More than 1.3 million Rwandans will have full access to clean water and better sanitation services following the signing of a new financing deal yesterday.
The Government of Rwanda and the OPEC Fund for International Development (OFID) signed the financing agreement worth $20 million (about Rwf17 billion) to support a water and sanitation project in the country.
The money is a connectional loan for 10 years but with five years of grace period, according to Claver Gatete, the Minister for Finance and Economic Planning.
Speaking to The New Times after the signing ceremony in Kigali, yesterday, Minister Gatete noted: "The project will ensure equitable provision of adequate, reliable and sustainable water and sanitation services for the population in the target areas, thereby contributing to an improved quality of life."
Meanwhile, Germaine Kamayirese, the state minister for energy, water and sanitation, said the funds will specifically be used to support the rehabilitation, upgrading and extension of the water supply network in Kigali and itssuburban areas, including upgrading of Nzove water treatment plant.
"Part of it will also be injected into the construction and rehabilitation of Gihira II water treatment plant and rehabilitation and extension of water supply distribution networks in Musanze, Rubavu, Muhanga, Nyagatare, Huye and Rusizi districts," she said.
She added that the support will also help in focus on the rehabilitation and upgrading of semi-centralised sewerage systems in Kigali, and the construction of a centralised sewerage system for Kigali and installation of sewers in the existing buildings in targeted areas.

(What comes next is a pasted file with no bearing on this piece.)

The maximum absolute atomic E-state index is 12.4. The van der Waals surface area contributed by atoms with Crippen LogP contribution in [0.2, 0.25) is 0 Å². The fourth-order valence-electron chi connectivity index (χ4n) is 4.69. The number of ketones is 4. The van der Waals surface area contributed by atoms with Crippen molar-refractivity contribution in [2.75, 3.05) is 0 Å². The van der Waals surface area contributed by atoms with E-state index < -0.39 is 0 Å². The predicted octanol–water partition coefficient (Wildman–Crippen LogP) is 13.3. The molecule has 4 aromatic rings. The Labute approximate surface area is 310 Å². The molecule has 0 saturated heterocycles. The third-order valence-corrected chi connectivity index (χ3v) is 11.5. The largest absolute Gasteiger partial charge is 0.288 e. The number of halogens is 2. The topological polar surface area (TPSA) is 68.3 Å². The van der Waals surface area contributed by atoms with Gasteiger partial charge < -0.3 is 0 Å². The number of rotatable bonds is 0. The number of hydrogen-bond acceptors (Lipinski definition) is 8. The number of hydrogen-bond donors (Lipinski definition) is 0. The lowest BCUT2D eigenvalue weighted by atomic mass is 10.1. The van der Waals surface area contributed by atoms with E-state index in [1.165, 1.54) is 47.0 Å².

The project will be implemented by Water and Sanitation Corporation (WASAC).
The entire water and sanitation programme cost is estimated at $262.32 million with the African Development Bank (ADB) injecting in $171.14 million, a loan that was approved last year.
The European Investment Bank has so far contributed about $50 milion in addition to government's contribution of $20.68 million.
Access to clean water and sanitation services remains government's top priority and we shall continue working hard with all stakeholders to ensure 100 per cent access to clean water and sanitation services, said Minister Kamayirese.
Presently, about 85 per cent of Rwandans have access to clean water and government's goal is to achieve 100 per cent in the next two years (by 2020).
Why invest in clean water, sanitation services?
In 2004, the World Health Organisation found that investing $1 in water, sanitation and hygiene education would bring health and other benefits worth between $3 and $34, depending on the technology used.
Research done for the 2006 UN Human Development Report estimated that the total cost of the current deficit in investment in water and sanitation is $170 billion, which means 2.6 per cent of all developing countries' GDP.
While it is important to invest in water and sanitation services, it is equally imperative to ensure the sector is well regulated and monitored for desired benefits.
Government last year earmarked Rwf467.7 billion for water and sanitation under a new policy.
The total funding of water supply policy implementation strategy is about Rwf337 billion to be used between 2015/16 and 2020.
In sanitation, the Government plans to use over Rwf130.7 billion in infrastructure investments over a five-year period.
Meanwhile, the OFID, Director General Suleiman J Al- Herbish, said the Fund is committed to supporting projects geared at reducing poverty and promoting sustainable economic development in Rwanda.
So far, OFID has financed projects worth $182 million, including supporting different infrastructure projects, energy, transport and now water and sanitation.
In addition, the Fund is involved in private sector financing, where it has provided two different lines of credit worth $25 million to Bank of Kigali and more recently, $30 million towards the construction of Bugesera International Airport.